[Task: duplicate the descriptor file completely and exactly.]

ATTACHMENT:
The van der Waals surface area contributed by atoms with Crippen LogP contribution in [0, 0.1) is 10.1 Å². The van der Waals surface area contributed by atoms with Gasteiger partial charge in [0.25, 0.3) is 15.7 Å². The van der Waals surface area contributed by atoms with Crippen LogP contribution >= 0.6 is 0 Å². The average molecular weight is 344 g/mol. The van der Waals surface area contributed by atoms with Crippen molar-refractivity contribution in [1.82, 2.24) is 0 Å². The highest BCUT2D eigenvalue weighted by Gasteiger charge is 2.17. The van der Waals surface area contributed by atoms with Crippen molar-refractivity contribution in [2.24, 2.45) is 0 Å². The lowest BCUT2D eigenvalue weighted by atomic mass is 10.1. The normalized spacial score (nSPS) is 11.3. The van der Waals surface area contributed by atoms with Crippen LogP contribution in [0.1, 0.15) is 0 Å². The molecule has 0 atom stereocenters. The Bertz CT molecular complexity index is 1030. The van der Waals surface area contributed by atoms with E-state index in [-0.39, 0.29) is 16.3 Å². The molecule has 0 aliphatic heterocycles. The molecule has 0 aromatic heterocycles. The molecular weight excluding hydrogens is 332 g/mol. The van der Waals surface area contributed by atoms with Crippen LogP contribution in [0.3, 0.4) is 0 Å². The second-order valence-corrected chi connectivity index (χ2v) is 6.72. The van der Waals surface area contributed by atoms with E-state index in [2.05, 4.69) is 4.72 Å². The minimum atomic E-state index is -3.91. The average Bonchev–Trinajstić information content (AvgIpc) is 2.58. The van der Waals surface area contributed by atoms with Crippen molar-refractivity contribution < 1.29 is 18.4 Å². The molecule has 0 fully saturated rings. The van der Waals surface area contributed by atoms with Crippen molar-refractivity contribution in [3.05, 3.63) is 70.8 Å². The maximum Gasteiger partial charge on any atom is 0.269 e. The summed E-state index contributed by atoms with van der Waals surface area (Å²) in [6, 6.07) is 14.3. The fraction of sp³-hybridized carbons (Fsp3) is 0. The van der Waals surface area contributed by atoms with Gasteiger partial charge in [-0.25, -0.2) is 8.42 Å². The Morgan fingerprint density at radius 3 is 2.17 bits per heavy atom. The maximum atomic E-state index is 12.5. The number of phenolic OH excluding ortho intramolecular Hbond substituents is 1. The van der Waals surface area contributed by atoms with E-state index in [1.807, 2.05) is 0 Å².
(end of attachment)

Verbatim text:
The van der Waals surface area contributed by atoms with Crippen LogP contribution in [0, 0.1) is 10.1 Å². The van der Waals surface area contributed by atoms with Gasteiger partial charge in [0.25, 0.3) is 15.7 Å². The van der Waals surface area contributed by atoms with Crippen LogP contribution >= 0.6 is 0 Å². The average molecular weight is 344 g/mol. The van der Waals surface area contributed by atoms with Crippen molar-refractivity contribution in [1.82, 2.24) is 0 Å². The highest BCUT2D eigenvalue weighted by Gasteiger charge is 2.17. The van der Waals surface area contributed by atoms with Crippen molar-refractivity contribution in [2.24, 2.45) is 0 Å². The lowest BCUT2D eigenvalue weighted by atomic mass is 10.1. The normalized spacial score (nSPS) is 11.3. The van der Waals surface area contributed by atoms with Crippen LogP contribution in [0.1, 0.15) is 0 Å². The molecule has 0 atom stereocenters. The Bertz CT molecular complexity index is 1030. The van der Waals surface area contributed by atoms with E-state index in [-0.39, 0.29) is 16.3 Å². The molecule has 0 aliphatic heterocycles. The molecule has 0 aromatic heterocycles. The molecular weight excluding hydrogens is 332 g/mol. The van der Waals surface area contributed by atoms with Crippen LogP contribution in [0.3, 0.4) is 0 Å². The second-order valence-corrected chi connectivity index (χ2v) is 6.72. The van der Waals surface area contributed by atoms with E-state index in [2.05, 4.69) is 4.72 Å². The minimum atomic E-state index is -3.91. The average Bonchev–Trinajstić information content (AvgIpc) is 2.58. The van der Waals surface area contributed by atoms with Crippen molar-refractivity contribution < 1.29 is 18.4 Å². The molecule has 0 fully saturated rings. The van der Waals surface area contributed by atoms with Crippen molar-refractivity contribution in [3.05, 3.63) is 70.8 Å². The maximum Gasteiger partial charge on any atom is 0.269 e. The summed E-state index contributed by atoms with van der Waals surface area (Å²) in [6, 6.07) is 14.3. The fraction of sp³-hybridized carbons (Fsp3) is 0. The van der Waals surface area contributed by atoms with Gasteiger partial charge in [-0.25, -0.2) is 8.42 Å². The Morgan fingerprint density at radius 3 is 2.17 bits per heavy atom. The maximum atomic E-state index is 12.5. The number of phenolic OH excluding ortho intramolecular Hbond substituents is 1. The van der Waals surface area contributed by atoms with E-state index in [1.807, 2.05) is 0 Å².